On Morality

gilbert-k-chesterton-art-quotes-art-like-morality-consists-in-drawing

Is commitment – whether religious, social, or idiosyncratic – capable of fighting curiosity? We are taught that chaos is a taboo, which, as a consequence, paradoxically becomes so magnetic to us; we fear the anarchy, which, supposedly, brings the downfall of man; of life’s inconstancies, which nonetheless keep our lives in flux, becoming the only interesting things that we anxiously, secretly anticipate.  And Yys,it does bring us satisfaction when we do the right thing, the morally-suggestive one … however, it brings us more joy, when we ‘accidentally’ deviate from it, chasing the thrill of life. Then, peculiar thoughts enter the brain (our minds’ invention more likely), which sufficiently serve to create an apology and justify everything, bring ‘reason’…

    Is there any moral code at all, which we truly follow? … unquestionable, undeniable, unequivocal? A code which would bring us closer to the idea of what it takes to be perfect? and not only for the sake of ethics, but for our own joy as well. A moral code which we would voluntarily follow beyond the teachings of our predecessors, beyond any religious or social foisting… Is there? A moral, reasonable or not, to which we would adhere without worrying of missing anything out as we would normally do; without the what-if’s? This voice within us, you know, the one that judges our actions and so becomes the voice of remorse; the sentinel of our pride and justice… is it really the voice of morality itself, of God, or maybe it is wickedness, thus twisting us and so becoming just another excuse for sin?
Elysian dreams, we think, are a deception, an unattainable goodness, which has no place on Earth. Utopia is fiction, Heaven is far above us, Hell is below, underneath our feet. The word ‘perfect’ seems to have always belonged up there, in the Kingdom of Gods, or God … Here, on the middle ground, it is always negated. We are neither in the utopian fiction, for we strictly believe in reality; nor are we in Heaven, for we are sinful beings; nor are we in Hell yet, for still the possibility of repentance and contrition brings us hope, which, ironically, makes us think that our vouchers for the indulgences of life are not expired yet and we can never get enough. We would never repent; even if we do, it would be out of fear of losing our selves. I wonder, if we knew there is life after death, would that change a thing? I guess so. Predestination? a flying notion.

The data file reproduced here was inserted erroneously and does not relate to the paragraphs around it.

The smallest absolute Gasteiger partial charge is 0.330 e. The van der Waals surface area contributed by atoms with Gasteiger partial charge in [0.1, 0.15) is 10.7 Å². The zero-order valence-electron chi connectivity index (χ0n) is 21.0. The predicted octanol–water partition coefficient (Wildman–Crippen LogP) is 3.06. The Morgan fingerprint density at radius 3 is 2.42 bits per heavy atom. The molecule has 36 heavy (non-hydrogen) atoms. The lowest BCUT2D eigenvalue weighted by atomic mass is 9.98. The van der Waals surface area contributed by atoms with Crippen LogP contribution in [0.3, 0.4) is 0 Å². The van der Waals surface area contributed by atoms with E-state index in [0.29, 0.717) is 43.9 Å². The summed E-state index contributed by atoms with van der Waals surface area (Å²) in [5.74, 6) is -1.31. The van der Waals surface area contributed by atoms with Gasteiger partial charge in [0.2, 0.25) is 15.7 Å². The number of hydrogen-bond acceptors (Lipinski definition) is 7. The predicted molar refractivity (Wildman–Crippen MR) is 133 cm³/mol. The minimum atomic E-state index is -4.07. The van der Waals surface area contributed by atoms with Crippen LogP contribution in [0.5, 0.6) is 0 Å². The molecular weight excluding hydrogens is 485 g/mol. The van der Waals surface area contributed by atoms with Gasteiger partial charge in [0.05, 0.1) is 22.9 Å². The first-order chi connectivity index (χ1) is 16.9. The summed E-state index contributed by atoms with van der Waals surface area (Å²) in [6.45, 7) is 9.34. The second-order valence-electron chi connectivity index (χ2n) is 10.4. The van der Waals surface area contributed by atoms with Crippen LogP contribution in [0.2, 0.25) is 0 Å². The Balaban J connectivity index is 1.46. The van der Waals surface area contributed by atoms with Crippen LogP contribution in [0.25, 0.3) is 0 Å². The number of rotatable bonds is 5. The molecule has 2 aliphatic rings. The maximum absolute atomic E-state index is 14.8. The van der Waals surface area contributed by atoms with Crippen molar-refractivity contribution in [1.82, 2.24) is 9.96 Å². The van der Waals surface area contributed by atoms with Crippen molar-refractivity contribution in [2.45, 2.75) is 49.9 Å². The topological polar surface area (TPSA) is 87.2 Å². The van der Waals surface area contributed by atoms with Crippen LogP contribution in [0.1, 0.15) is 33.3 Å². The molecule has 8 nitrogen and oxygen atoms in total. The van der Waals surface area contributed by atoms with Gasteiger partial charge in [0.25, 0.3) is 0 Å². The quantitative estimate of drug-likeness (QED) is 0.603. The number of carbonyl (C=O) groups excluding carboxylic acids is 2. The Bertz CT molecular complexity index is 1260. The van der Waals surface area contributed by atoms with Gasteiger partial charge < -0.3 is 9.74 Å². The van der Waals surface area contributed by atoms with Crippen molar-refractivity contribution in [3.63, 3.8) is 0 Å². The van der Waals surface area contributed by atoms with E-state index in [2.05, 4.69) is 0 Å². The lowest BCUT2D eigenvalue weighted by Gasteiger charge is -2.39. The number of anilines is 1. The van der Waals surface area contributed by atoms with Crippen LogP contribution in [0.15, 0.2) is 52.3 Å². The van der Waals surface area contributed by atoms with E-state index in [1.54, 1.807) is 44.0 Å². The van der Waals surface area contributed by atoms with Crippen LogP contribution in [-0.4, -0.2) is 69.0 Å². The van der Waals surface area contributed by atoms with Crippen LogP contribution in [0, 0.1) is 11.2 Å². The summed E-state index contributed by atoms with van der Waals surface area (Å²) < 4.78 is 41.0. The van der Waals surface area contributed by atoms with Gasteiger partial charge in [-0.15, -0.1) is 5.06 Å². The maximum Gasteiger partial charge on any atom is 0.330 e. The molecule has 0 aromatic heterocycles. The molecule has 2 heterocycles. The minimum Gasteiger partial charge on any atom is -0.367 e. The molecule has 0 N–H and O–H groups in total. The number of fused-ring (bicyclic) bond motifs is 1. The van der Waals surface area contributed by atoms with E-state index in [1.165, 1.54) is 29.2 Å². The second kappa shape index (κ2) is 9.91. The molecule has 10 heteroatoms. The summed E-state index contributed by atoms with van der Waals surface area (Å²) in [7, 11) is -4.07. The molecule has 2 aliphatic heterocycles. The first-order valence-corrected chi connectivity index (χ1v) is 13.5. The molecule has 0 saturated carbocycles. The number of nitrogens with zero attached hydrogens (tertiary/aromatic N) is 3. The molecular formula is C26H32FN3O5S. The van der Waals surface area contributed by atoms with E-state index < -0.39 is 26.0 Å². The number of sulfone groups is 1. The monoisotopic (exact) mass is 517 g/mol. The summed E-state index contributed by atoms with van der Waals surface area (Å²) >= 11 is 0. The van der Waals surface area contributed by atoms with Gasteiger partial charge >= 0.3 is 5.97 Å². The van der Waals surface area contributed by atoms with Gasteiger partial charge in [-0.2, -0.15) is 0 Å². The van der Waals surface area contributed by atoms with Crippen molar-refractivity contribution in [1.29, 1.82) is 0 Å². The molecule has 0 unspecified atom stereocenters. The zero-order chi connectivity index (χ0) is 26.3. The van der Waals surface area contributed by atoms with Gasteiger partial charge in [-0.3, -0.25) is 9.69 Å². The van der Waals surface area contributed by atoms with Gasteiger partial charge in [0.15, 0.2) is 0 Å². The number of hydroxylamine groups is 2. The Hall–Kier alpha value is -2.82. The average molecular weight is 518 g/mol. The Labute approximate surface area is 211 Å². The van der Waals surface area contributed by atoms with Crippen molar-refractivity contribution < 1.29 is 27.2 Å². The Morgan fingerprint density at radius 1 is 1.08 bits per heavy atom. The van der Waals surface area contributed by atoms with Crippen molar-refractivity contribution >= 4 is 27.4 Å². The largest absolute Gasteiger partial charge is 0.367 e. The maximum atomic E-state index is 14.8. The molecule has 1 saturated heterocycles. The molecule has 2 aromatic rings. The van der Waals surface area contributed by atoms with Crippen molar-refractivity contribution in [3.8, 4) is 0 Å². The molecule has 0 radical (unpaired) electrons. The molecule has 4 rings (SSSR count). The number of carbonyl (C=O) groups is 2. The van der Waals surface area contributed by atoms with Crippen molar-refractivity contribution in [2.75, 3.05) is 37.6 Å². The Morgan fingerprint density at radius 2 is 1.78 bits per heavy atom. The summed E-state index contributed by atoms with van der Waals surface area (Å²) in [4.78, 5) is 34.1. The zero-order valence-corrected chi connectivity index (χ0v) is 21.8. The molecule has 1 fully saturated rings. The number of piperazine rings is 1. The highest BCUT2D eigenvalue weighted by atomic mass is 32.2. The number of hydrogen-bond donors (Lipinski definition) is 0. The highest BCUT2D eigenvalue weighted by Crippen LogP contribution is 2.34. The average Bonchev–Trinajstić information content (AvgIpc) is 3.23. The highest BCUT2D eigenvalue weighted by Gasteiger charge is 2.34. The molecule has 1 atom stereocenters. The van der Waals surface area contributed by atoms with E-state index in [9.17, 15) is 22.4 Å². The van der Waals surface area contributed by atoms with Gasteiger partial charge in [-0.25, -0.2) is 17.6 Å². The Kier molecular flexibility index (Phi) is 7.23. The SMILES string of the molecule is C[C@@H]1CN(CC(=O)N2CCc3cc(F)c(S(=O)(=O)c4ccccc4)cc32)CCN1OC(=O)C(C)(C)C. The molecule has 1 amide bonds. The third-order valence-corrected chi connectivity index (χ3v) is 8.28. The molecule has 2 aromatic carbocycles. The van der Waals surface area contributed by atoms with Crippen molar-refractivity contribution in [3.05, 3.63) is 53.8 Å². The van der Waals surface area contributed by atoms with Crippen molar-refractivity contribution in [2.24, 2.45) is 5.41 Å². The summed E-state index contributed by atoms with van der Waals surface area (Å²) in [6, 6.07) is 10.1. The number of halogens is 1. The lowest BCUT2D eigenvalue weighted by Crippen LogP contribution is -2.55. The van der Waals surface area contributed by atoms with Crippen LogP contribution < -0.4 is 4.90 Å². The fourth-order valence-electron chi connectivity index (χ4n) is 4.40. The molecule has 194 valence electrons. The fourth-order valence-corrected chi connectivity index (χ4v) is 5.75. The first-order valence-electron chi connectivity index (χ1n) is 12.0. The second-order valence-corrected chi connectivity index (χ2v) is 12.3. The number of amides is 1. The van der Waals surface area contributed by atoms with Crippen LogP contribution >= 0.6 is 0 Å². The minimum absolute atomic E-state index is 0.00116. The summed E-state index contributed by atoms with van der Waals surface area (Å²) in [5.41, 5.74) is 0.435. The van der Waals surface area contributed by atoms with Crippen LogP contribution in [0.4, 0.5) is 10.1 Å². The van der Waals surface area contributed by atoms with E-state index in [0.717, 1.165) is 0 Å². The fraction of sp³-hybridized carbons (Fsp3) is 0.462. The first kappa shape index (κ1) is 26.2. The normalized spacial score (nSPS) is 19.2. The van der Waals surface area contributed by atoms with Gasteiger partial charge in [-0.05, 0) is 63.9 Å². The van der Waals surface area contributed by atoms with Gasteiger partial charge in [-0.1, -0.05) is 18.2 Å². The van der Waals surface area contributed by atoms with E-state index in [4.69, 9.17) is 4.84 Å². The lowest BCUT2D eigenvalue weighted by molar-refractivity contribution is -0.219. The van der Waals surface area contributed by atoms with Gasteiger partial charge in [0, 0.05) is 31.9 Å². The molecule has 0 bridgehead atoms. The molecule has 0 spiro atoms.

History, I believe, possesses a quite substantial archives of this nature.
The fact is that, no one tries to be perfect, no one wants to be perfect.

Why do we not strive towards perfection? Towards evolution for the sake of perfection. Would our dual nature not allow it? Because the biggest enemy of a human is he himself! Does history prevent us from letting everything go and open a new page … for a new world, which actually matters? Where ambition actually means something more than what it means now? A world, where perfection is an attainable and joyous ambition? How much would it take?

“Death is a natural path of life. Train yourself to let go of everything and everyone you care to lose.”

The world we live in is split in half, and Heaven and Hell are here… within each and every one of us.

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